In the "long ago" I, a non-dancer, was a ballet cretin, and the Swan Lake/Giselle comparison was given to me so I could see the difference. Back then there were splendid versions of both ballets, readily available. But such was not the case with Sleeping Beauty. Of course, we've since lost Swan Lake too. (But we should all be confident that ABT's Mr. McKenzie will soon return Aurora to her proper environs.) With all the complaints about the state of ABT's aged Giselle sets, I'm sure we won't see that old tattered gem again. Will there be another choregrapher's name attached when Giselle comes back? Of course this is not a problem limited to what can be seen in America. The empirical luxury afforded me at my beginnings seems lost to the Genius of modern-day ADs.
...This moves me back to Paul Parish's post, which suggested that one that has to look at differences in specific movements.
For instance, if you take a particular dance movement -- port de bras, balances, cambres, rising on pointe or descending into plie, jumping, turning, or whatever -- is there something that Giselle should do ("romantic") that Odette/Odile does differently ("mixed") and Aurora even more differently ("classical")?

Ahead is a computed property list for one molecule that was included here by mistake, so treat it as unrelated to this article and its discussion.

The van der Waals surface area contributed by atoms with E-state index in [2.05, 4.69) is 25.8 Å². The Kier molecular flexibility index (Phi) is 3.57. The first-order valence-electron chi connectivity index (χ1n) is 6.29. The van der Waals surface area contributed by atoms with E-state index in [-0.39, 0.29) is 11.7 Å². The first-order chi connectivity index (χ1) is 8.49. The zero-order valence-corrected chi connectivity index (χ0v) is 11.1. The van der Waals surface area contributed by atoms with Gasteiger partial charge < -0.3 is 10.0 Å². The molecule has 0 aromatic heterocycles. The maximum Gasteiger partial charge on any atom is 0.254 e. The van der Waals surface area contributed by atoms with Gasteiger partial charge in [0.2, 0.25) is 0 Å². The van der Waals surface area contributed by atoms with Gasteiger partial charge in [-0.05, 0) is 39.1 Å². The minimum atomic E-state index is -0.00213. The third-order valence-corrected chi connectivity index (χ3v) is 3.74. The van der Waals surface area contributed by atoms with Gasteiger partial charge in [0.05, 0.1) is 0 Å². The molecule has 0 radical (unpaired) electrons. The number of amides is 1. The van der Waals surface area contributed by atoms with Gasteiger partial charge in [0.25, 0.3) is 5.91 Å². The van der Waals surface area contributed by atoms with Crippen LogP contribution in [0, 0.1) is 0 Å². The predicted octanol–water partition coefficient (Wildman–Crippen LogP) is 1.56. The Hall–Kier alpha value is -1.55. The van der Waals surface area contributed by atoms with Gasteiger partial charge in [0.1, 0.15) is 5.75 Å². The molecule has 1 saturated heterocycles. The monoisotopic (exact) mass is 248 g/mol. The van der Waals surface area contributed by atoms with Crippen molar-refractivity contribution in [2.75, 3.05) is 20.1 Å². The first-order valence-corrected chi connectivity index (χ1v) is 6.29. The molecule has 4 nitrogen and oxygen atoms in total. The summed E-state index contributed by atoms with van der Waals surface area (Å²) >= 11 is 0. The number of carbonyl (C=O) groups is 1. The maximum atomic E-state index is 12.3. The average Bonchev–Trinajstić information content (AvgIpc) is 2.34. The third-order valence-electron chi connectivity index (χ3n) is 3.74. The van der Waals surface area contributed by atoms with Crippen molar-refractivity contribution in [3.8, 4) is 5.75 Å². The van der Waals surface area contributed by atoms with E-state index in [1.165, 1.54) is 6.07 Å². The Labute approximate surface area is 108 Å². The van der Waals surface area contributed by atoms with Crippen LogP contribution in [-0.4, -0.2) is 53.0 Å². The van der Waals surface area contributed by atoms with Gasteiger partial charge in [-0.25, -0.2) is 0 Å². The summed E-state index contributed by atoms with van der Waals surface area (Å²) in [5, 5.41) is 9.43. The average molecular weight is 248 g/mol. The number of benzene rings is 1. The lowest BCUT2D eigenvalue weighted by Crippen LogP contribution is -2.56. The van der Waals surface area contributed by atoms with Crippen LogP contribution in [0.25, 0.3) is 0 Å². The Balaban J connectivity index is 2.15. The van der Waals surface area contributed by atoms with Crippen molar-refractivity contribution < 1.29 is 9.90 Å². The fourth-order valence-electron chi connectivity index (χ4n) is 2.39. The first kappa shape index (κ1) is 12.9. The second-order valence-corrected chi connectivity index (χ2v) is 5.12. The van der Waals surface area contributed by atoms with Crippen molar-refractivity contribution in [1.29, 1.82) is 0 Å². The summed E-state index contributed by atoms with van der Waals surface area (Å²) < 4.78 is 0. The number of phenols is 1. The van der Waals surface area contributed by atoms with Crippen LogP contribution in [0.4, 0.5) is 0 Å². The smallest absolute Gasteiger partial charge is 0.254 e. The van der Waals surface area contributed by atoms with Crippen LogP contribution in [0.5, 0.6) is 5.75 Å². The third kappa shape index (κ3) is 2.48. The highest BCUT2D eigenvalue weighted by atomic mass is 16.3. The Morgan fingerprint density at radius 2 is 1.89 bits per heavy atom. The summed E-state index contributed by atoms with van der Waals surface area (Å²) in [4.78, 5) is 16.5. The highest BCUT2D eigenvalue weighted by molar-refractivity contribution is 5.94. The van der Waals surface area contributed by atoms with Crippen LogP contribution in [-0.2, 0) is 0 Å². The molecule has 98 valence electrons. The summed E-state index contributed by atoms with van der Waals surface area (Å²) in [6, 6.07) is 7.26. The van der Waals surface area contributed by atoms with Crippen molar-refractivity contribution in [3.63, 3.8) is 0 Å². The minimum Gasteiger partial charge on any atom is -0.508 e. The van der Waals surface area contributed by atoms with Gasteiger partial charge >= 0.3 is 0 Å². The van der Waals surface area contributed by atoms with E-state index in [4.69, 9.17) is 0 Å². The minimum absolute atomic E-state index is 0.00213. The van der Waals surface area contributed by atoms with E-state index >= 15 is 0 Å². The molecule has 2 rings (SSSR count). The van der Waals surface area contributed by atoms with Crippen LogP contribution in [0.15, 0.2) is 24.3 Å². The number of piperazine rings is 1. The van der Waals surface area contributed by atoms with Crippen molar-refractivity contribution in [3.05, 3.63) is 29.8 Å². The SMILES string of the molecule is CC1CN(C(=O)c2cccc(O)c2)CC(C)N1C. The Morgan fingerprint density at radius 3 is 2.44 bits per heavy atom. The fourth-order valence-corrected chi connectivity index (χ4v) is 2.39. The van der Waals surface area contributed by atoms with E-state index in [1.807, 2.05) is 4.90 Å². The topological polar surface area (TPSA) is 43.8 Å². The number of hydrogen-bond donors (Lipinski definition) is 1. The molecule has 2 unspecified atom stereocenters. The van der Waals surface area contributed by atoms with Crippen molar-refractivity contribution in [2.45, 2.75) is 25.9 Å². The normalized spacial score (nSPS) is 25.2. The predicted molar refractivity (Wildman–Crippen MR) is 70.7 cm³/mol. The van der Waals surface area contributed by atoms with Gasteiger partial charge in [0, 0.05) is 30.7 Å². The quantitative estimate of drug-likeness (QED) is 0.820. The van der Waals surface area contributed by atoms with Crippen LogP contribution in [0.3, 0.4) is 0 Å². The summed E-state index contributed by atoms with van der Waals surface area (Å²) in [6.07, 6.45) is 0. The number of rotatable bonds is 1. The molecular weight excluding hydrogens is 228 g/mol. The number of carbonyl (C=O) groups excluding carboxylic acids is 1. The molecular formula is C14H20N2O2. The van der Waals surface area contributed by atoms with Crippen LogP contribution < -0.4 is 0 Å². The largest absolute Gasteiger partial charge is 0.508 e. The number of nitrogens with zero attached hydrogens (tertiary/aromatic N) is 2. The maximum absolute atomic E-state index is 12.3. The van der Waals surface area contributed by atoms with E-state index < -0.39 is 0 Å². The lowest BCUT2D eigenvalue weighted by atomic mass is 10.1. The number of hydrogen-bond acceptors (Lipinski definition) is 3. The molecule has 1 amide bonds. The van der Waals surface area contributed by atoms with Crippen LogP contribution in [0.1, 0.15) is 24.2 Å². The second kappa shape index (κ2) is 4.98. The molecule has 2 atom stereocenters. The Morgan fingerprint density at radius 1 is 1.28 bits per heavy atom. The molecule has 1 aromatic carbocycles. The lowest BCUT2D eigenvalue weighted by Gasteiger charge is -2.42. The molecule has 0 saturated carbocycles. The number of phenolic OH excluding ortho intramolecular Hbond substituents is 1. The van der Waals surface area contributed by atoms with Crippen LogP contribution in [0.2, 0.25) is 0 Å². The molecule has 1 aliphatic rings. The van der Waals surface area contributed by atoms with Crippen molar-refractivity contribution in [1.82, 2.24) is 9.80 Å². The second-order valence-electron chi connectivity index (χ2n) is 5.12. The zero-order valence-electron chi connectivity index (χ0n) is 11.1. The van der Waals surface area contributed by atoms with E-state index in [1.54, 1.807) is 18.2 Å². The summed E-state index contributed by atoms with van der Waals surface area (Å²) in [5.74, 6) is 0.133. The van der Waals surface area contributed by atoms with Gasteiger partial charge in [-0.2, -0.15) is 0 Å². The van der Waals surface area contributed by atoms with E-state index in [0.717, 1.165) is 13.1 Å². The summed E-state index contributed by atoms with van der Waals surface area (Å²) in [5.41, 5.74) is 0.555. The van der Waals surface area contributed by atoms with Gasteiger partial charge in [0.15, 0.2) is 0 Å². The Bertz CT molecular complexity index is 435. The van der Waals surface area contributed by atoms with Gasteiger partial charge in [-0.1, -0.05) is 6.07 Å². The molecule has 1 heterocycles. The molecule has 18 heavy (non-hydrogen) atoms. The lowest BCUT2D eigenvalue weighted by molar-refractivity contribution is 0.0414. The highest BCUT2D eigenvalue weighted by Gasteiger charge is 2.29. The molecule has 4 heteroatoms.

I thank Artist for beginning Paul Parish's project, her words resonate with real differences experienced in those early days. As empirical experience becomes less reliable, such inquiry becomes all the more important. This is a really difficult project, being akin to so many efforts at understanding emploi (put that in BT's Search and you'll find a book-length of material!) here at BT.
In the field of mathematical statistics there is something called variance explained: When comparing a given movement by dancers in two ballets each performed by a different company, I wonder which, the periods of the ballets or the styles (if any) of the companies, would contribute more to the variability we experience in that particular movement?